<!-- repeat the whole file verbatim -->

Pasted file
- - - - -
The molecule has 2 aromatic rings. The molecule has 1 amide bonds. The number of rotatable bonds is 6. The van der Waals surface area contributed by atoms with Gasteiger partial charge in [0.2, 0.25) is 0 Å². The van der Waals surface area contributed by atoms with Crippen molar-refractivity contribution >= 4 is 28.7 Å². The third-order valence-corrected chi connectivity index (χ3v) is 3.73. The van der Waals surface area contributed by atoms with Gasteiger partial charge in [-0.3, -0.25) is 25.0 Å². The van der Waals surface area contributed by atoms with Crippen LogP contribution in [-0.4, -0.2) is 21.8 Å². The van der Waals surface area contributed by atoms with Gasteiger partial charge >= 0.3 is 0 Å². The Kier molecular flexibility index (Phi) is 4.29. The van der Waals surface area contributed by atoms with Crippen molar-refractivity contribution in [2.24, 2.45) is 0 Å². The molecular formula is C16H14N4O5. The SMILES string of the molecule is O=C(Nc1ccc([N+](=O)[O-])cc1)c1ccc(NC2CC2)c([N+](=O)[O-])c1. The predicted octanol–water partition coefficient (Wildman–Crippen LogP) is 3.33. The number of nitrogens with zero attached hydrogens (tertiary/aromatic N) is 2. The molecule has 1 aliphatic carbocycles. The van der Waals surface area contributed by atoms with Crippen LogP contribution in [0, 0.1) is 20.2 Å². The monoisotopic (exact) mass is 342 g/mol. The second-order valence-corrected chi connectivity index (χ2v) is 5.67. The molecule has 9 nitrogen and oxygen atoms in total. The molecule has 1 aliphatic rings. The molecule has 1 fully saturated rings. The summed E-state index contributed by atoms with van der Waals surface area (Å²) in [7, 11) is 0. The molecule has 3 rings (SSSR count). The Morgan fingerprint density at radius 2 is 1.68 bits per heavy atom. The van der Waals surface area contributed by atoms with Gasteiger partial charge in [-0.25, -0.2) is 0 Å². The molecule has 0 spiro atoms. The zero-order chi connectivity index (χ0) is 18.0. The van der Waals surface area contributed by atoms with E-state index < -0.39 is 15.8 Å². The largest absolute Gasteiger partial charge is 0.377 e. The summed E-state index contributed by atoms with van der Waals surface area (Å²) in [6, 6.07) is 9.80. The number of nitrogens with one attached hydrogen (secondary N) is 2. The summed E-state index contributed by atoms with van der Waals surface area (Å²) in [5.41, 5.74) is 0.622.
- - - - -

The molecule has 2 aromatic rings. The molecule has 1 amide bonds. The number of rotatable bonds is 6. The van der Waals surface area contributed by atoms with Gasteiger partial charge in [0.2, 0.25) is 0 Å². The van der Waals surface area contributed by atoms with Crippen molar-refractivity contribution >= 4 is 28.7 Å². The third-order valence-corrected chi connectivity index (χ3v) is 3.73. The van der Waals surface area contributed by atoms with Gasteiger partial charge in [-0.3, -0.25) is 25.0 Å². The van der Waals surface area contributed by atoms with Crippen LogP contribution in [-0.4, -0.2) is 21.8 Å². The van der Waals surface area contributed by atoms with Gasteiger partial charge >= 0.3 is 0 Å². The Kier molecular flexibility index (Phi) is 4.29. The van der Waals surface area contributed by atoms with Crippen molar-refractivity contribution in [2.24, 2.45) is 0 Å². The molecular formula is C16H14N4O5. The SMILES string of the molecule is O=C(Nc1ccc([N+](=O)[O-])cc1)c1ccc(NC2CC2)c([N+](=O)[O-])c1. The predicted octanol–water partition coefficient (Wildman–Crippen LogP) is 3.33. The number of nitrogens with zero attached hydrogens (tertiary/aromatic N) is 2. The molecule has 1 aliphatic carbocycles. The van der Waals surface area contributed by atoms with Crippen LogP contribution in [0, 0.1) is 20.2 Å². The monoisotopic (exact) mass is 342 g/mol. The second-order valence-corrected chi connectivity index (χ2v) is 5.67. The molecule has 9 nitrogen and oxygen atoms in total. The molecule has 1 aliphatic rings. The molecule has 1 fully saturated rings. The summed E-state index contributed by atoms with van der Waals surface area (Å²) in [7, 11) is 0. The molecule has 3 rings (SSSR count). The Morgan fingerprint density at radius 2 is 1.68 bits per heavy atom. The van der Waals surface area contributed by atoms with Gasteiger partial charge in [-0.25, -0.2) is 0 Å². The molecule has 0 spiro atoms. The zero-order chi connectivity index (χ0) is 18.0. The van der Waals surface area contributed by atoms with E-state index < -0.39 is 15.8 Å². The largest absolute Gasteiger partial charge is 0.377 e. The summed E-state index contributed by atoms with van der Waals surface area (Å²) in [6, 6.07) is 9.80. The number of nitrogens with one attached hydrogen (secondary N) is 2. The summed E-state index contributed by atoms with van der Waals surface area (Å²) in [5.41, 5.74) is 0.622.